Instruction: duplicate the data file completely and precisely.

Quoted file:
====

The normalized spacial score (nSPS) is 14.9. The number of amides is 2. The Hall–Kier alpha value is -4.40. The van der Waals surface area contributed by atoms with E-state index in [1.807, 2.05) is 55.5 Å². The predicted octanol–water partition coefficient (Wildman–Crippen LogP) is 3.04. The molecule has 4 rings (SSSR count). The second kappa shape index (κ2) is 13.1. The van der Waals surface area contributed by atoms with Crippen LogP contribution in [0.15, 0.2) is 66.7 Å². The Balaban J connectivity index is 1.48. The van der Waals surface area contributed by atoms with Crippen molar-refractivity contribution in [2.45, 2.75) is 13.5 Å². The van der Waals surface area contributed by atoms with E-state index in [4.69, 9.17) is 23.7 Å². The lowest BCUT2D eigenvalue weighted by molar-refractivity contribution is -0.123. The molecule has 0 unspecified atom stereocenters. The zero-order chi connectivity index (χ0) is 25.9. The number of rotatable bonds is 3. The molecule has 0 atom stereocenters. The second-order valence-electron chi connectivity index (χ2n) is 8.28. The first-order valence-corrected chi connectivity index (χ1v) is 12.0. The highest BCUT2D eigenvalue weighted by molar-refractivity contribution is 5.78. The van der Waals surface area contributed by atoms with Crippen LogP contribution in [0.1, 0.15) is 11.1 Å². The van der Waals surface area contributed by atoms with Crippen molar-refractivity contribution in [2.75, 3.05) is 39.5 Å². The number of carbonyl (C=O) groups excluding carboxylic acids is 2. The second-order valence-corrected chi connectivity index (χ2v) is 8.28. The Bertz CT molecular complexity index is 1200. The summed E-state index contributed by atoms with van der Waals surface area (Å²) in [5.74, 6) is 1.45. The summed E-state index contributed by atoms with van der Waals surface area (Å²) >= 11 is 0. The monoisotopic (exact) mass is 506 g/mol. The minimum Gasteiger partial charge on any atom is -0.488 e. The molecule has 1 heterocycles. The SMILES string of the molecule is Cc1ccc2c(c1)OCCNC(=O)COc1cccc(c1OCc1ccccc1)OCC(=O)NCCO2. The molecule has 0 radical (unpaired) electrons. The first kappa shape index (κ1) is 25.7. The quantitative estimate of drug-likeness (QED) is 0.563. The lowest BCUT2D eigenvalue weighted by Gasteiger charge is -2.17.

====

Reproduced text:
The normalized spacial score (nSPS) is 14.9. The number of amides is 2. The Hall–Kier alpha value is -4.40. The van der Waals surface area contributed by atoms with E-state index in [1.807, 2.05) is 55.5 Å². The predicted octanol–water partition coefficient (Wildman–Crippen LogP) is 3.04. The molecule has 4 rings (SSSR count). The second kappa shape index (κ2) is 13.1. The van der Waals surface area contributed by atoms with Crippen LogP contribution in [0.15, 0.2) is 66.7 Å². The Balaban J connectivity index is 1.48. The van der Waals surface area contributed by atoms with Crippen molar-refractivity contribution in [2.45, 2.75) is 13.5 Å². The van der Waals surface area contributed by atoms with E-state index in [4.69, 9.17) is 23.7 Å². The lowest BCUT2D eigenvalue weighted by molar-refractivity contribution is -0.123. The molecule has 0 unspecified atom stereocenters. The zero-order chi connectivity index (χ0) is 25.9. The number of rotatable bonds is 3. The molecule has 0 atom stereocenters. The second-order valence-electron chi connectivity index (χ2n) is 8.28. The first-order valence-corrected chi connectivity index (χ1v) is 12.0. The highest BCUT2D eigenvalue weighted by molar-refractivity contribution is 5.78. The van der Waals surface area contributed by atoms with Crippen LogP contribution in [0.1, 0.15) is 11.1 Å². The van der Waals surface area contributed by atoms with Crippen molar-refractivity contribution in [2.75, 3.05) is 39.5 Å². The number of carbonyl (C=O) groups excluding carboxylic acids is 2. The second-order valence-corrected chi connectivity index (χ2v) is 8.28. The Bertz CT molecular complexity index is 1200. The summed E-state index contributed by atoms with van der Waals surface area (Å²) in [5.74, 6) is 1.45. The summed E-state index contributed by atoms with van der Waals surface area (Å²) >= 11 is 0. The monoisotopic (exact) mass is 506 g/mol. The minimum Gasteiger partial charge on any atom is -0.488 e. The molecule has 1 heterocycles. The SMILES string of the molecule is Cc1ccc2c(c1)OCCNC(=O)COc1cccc(c1OCc1ccccc1)OCC(=O)NCCO2. The molecule has 0 radical (unpaired) electrons. The first kappa shape index (κ1) is 25.7. The quantitative estimate of drug-likeness (QED) is 0.563. The lowest BCUT2D eigenvalue weighted by Gasteiger charge is -2.17.